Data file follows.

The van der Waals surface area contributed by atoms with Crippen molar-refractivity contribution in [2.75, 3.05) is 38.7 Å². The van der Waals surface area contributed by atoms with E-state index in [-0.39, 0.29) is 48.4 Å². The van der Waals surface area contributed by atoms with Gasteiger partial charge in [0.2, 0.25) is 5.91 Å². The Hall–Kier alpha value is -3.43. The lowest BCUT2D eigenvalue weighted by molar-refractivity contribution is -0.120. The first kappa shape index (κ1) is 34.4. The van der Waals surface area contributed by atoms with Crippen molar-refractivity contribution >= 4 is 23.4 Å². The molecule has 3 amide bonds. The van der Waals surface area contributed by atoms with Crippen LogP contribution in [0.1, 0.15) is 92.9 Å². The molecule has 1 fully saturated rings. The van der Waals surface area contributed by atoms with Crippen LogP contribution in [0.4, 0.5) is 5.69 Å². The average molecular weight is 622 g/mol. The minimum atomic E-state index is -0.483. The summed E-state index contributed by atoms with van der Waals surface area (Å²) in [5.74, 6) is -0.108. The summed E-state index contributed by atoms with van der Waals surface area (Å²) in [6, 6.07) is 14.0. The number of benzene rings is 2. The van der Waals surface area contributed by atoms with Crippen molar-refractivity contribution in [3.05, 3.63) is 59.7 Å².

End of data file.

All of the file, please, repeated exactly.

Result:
The van der Waals surface area contributed by atoms with Crippen molar-refractivity contribution in [2.75, 3.05) is 38.7 Å². The van der Waals surface area contributed by atoms with E-state index in [-0.39, 0.29) is 48.4 Å². The van der Waals surface area contributed by atoms with Gasteiger partial charge in [0.2, 0.25) is 5.91 Å². The Hall–Kier alpha value is -3.43. The lowest BCUT2D eigenvalue weighted by molar-refractivity contribution is -0.120. The first kappa shape index (κ1) is 34.4. The van der Waals surface area contributed by atoms with Crippen molar-refractivity contribution >= 4 is 23.4 Å². The molecule has 3 amide bonds. The van der Waals surface area contributed by atoms with Crippen LogP contribution in [0.1, 0.15) is 92.9 Å². The molecule has 1 fully saturated rings. The van der Waals surface area contributed by atoms with Crippen LogP contribution in [0.4, 0.5) is 5.69 Å². The average molecular weight is 622 g/mol. The minimum atomic E-state index is -0.483. The summed E-state index contributed by atoms with van der Waals surface area (Å²) in [5.74, 6) is -0.108. The summed E-state index contributed by atoms with van der Waals surface area (Å²) in [6, 6.07) is 14.0. The number of benzene rings is 2. The van der Waals surface area contributed by atoms with Crippen molar-refractivity contribution in [3.05, 3.63) is 59.7 Å².